So Explain To Me Again

by Paul on November 20, 2009

…why a single-payer national health care plan was never a part of this year’s reform discussions?

I wonder what the Senate bill has to say about situations like this one.

SEATTLE (AP) — Seattle’s Swedish Medical Center says it might stop accepting Regence BlueShield — the region’s biggest health insurer — as a provider because its reimbursement rates are too low.

Regence said in a news release Thursday that Swedish wants a 32 percent rate increase over a three-year contract. Regence says its members can’t afford the higher premiums that would result.

Swedish insists it has not yet made any decision to stop accepting Regence, but the insurer’s reimbursement levels are well below industry standards, and it hopes the sides can agree on new rates.

My cardiologist is affiliated with Swedish. My pretty good employer-based insurance is through Regence.

I’m pretty sure this is just some negotiators playing hardball to the point where they are making threats in public, and that some accomodation will be reached. But the thought that a million people are being used as pawns in a contract negotiation really pisses me off. I can’t imagine how I’d be feeling if I were going through cancer treatments, or some other long-term health crisis requiring continuity of care.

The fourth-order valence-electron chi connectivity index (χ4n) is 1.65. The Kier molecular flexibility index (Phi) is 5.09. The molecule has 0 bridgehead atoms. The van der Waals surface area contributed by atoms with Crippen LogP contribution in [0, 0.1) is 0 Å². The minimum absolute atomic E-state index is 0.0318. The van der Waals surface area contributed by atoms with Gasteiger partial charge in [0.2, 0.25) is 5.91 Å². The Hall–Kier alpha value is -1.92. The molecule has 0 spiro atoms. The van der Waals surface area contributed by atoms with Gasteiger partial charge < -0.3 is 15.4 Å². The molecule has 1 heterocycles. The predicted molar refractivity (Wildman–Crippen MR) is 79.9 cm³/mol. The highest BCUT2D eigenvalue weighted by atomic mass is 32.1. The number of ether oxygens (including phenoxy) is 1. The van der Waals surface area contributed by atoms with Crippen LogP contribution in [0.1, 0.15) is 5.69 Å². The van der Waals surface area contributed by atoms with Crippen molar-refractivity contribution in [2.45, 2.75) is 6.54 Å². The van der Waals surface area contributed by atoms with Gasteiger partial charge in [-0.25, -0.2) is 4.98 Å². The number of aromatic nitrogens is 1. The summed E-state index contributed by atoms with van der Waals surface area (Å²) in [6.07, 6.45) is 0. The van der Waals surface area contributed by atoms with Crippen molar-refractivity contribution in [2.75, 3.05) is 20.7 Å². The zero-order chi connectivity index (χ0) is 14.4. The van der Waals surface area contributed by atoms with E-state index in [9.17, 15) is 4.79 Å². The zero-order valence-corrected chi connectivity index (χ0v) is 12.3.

The largest hospital in Seattle is fighting with the largest insurer in the region, and the patients lose. And they are both nonprofits. Imagine what it would be like if there were also quarterly profit figures at stake.

The status quo in our health-care-financing system is, simply, insane.

I’d be happy to trade my health care plan for that on any of the Senators who is threatening to filibuster. I bet they don’t have to worry about hospitals not taking their insurance anymore.

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